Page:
* Four World Trade Center: One of Silverstein's three skyscrapers was topped out at 72 stories in June and should open in the autumn of 2013. Designed by Japan's Maki and Associates, the 975-foot (297-meter) tower will be clad with a metallic mesh and is fully funded with insurance settlements and Liberty bonds, a subsidy Congress created to help revive New York City.
The 2.3 million-square-foot office tower will become the new headquarters of the Port Authority. The Port Authority and New York City have each leased 600,000 square feet.
* Three World Trade Center: Designed by Britain's Rogers Stirk Harbour + Partners, it will stand 1,080 feet high and its facade will feature diagonal supports when it opens, targeted for late 2014 or early 2015. With his insurance proceeds, Silverstein will build the tower up to the “podium” level, seven stories high, so that shops can open. To build offices over the stores he must first raise $300 million, pre-lease 400,000 square feet (37,160 square meters), and secure $1.3 billion of Liberty bonds and taxable debt. The city, state and Port Authority will each contribute $200 million.
* Two World Trade Center: The design by Britain's Foster + Partners has a glazed crystalline form and a diamond-shaped summit and will be built only to the street level initially, with completion of the tower depending on securing office tenants, according to Silverstein. When finished, the 1,278-foot-tall (390-meter) tower will have 3.1 million square feet of space.
* Mass transit hub: The elaborate design by Spanish architect Santiago Calatrava has been repeatedly simplified to prune its cost, but the final price tag is expected to be nearly $4 billion.
The hub's two steel-ribbed wings will spring out from the oculus, a soaring glass roof that will bring natural light to the 250,000 passengers expected to travel through the hub each day.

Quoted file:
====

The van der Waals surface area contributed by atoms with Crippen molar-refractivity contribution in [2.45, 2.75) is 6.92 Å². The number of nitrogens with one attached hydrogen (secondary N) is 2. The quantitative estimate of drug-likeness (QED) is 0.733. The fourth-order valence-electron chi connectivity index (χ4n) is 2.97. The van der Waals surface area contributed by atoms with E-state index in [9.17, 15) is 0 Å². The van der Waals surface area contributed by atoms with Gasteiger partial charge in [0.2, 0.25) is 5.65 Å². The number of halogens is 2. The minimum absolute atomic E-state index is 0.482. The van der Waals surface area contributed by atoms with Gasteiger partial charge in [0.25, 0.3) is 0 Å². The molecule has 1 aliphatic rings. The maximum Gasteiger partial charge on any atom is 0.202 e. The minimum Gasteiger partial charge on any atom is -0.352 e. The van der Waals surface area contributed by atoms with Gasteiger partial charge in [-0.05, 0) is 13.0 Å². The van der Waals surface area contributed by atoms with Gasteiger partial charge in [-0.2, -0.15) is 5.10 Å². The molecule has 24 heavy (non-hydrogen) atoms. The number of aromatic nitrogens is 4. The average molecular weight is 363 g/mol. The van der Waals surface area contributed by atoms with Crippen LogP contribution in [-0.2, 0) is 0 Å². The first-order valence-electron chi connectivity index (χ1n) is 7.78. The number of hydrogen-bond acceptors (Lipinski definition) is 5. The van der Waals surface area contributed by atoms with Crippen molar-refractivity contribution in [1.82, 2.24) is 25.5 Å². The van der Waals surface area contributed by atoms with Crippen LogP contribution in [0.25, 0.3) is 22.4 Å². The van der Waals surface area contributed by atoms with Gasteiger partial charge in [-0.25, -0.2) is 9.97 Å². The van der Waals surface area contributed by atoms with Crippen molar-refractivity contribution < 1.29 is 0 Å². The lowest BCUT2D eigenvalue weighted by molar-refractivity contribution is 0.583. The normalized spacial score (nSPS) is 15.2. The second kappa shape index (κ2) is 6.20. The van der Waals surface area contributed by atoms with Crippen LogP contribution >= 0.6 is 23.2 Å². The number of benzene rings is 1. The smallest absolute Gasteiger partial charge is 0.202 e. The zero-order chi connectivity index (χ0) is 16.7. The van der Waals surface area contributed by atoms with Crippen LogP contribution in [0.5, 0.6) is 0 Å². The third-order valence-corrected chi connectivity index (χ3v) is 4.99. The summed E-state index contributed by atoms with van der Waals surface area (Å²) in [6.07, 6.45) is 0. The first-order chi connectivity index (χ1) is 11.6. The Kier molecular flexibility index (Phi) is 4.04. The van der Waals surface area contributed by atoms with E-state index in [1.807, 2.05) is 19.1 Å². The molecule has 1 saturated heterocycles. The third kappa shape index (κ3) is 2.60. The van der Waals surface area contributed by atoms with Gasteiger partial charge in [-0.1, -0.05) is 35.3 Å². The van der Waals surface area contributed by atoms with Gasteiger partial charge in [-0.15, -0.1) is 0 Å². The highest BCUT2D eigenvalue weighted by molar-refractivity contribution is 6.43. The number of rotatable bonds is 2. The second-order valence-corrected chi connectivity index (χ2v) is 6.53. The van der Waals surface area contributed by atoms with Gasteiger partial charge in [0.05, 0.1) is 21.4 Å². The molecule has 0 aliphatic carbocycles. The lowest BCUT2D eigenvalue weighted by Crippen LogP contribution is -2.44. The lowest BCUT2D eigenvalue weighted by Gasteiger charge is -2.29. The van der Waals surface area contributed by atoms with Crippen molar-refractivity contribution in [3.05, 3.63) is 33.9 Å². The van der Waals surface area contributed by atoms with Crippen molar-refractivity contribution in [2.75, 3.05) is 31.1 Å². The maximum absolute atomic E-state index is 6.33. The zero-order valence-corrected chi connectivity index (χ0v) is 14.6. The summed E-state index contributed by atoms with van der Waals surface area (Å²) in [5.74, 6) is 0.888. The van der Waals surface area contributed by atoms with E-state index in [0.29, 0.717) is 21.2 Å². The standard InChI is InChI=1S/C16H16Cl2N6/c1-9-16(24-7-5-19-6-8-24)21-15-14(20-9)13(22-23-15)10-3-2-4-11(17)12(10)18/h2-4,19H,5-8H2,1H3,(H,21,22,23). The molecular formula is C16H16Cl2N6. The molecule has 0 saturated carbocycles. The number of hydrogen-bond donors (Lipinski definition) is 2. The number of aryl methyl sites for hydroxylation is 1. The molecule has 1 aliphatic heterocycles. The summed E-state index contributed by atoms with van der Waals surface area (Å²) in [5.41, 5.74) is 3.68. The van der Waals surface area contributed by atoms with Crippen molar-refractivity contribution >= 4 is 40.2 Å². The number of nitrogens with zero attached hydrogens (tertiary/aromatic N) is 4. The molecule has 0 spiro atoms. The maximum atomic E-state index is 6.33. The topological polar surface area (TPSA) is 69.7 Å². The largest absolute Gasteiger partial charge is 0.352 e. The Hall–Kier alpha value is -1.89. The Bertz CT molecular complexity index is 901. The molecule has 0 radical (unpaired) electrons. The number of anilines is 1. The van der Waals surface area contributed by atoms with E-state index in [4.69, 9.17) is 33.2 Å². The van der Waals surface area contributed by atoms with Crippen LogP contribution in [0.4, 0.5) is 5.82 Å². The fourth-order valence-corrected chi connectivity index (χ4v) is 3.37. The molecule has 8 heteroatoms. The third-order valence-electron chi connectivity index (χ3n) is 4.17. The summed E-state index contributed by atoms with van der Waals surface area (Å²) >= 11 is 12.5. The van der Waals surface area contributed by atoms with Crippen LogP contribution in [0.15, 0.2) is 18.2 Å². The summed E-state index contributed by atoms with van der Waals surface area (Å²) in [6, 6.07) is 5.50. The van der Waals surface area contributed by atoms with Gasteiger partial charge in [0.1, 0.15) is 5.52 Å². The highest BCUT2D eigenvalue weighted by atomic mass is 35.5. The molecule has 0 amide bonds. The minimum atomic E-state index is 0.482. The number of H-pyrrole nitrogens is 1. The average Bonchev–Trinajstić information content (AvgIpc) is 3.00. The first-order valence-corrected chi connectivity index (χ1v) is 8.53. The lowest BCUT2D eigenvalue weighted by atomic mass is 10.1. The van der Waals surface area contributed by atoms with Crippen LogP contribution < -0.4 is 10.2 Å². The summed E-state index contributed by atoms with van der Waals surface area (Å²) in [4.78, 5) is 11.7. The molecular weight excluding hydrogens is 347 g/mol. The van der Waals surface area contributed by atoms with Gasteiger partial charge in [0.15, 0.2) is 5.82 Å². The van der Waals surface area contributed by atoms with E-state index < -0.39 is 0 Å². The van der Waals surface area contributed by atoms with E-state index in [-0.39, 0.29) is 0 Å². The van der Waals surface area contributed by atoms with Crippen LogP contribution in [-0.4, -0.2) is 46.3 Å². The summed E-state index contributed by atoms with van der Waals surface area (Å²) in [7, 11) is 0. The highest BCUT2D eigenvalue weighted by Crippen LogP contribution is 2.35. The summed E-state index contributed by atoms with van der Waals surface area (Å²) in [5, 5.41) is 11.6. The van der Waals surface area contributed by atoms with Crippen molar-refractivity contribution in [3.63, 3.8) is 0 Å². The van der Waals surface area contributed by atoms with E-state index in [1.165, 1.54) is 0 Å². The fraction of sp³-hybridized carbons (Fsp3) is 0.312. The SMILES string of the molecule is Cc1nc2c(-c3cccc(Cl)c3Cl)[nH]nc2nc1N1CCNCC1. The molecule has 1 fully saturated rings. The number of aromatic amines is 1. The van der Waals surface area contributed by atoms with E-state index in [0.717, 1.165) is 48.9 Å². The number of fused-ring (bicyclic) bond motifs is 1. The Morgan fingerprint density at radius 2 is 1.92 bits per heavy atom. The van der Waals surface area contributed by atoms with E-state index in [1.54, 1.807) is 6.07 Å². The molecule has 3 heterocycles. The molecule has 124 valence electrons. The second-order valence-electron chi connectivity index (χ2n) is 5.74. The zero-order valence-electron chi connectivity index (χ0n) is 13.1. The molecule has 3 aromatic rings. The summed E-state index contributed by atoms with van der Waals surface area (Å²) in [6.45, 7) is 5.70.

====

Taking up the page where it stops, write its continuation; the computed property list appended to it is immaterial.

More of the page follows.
Scheduled to be finished in mid-2015, the hub should smooth the way for riders by interconnecting 11 subway lines and the Path commuter trains that link New York to New Jersey.
Performing Arts Centre
Plans for a 1,000-seat theater to be designed by U.S. architect Frank Gehry have been modified repeatedly, as other projects took precedence and various arts groups flirted with the center, only to back out. The Joyce Theater of New York City, which presents dance companies from all over the world, plans to occupy the new center. A new board is reviewing designs, programming and fundraising goals. Building the center partly depends on how long it takes for the new mass transit hub to open because the site is the temporary home for the PATH.
Two related projects border the area known as "Ground Zero."
* Seven World Trade Center: The 52-story, $700 million skyscraper just north of Ground Zero was the first Silverstein building to go up, and was completed in 2006. It replaced a building at the same address destroyed in the attacks. The skyscraper is fully leased.
* Five World Trade Center: This will occupy the site of the former Deutsche Bank building, just south of Ground Zero. The old building, irreparably damaged in the attacks, has been demolished. In 2007, a fire at the site killed two firefighters. Plans for the new building remain unsettled.